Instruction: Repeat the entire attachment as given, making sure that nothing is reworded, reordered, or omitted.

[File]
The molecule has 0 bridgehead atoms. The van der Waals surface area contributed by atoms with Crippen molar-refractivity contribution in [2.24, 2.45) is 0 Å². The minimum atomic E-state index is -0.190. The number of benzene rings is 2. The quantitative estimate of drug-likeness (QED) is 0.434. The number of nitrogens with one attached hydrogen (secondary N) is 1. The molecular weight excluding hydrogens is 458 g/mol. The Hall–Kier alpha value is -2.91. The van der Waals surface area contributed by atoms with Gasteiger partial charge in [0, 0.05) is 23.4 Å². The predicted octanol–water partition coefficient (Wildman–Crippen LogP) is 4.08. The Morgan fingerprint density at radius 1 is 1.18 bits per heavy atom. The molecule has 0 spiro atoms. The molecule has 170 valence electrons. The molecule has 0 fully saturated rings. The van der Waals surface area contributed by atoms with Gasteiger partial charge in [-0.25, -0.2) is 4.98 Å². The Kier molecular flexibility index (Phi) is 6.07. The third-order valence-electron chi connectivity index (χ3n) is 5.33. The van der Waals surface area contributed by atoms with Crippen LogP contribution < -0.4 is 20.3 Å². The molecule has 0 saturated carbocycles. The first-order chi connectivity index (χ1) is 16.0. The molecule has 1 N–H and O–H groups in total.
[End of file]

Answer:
The molecule has 0 bridgehead atoms. The van der Waals surface area contributed by atoms with Crippen molar-refractivity contribution in [2.24, 2.45) is 0 Å². The minimum atomic E-state index is -0.190. The number of benzene rings is 2. The quantitative estimate of drug-likeness (QED) is 0.434. The number of nitrogens with one attached hydrogen (secondary N) is 1. The molecular weight excluding hydrogens is 458 g/mol. The Hall–Kier alpha value is -2.91. The van der Waals surface area contributed by atoms with Gasteiger partial charge in [0, 0.05) is 23.4 Å². The predicted octanol–water partition coefficient (Wildman–Crippen LogP) is 4.08. The Morgan fingerprint density at radius 1 is 1.18 bits per heavy atom. The molecule has 0 spiro atoms. The molecule has 170 valence electrons. The molecule has 0 fully saturated rings. The van der Waals surface area contributed by atoms with Gasteiger partial charge in [-0.25, -0.2) is 4.98 Å². The Kier molecular flexibility index (Phi) is 6.07. The third-order valence-electron chi connectivity index (χ3n) is 5.33. The van der Waals surface area contributed by atoms with Crippen LogP contribution < -0.4 is 20.3 Å². The molecule has 0 saturated carbocycles. The first-order chi connectivity index (χ1) is 16.0. The molecule has 1 N–H and O–H groups in total.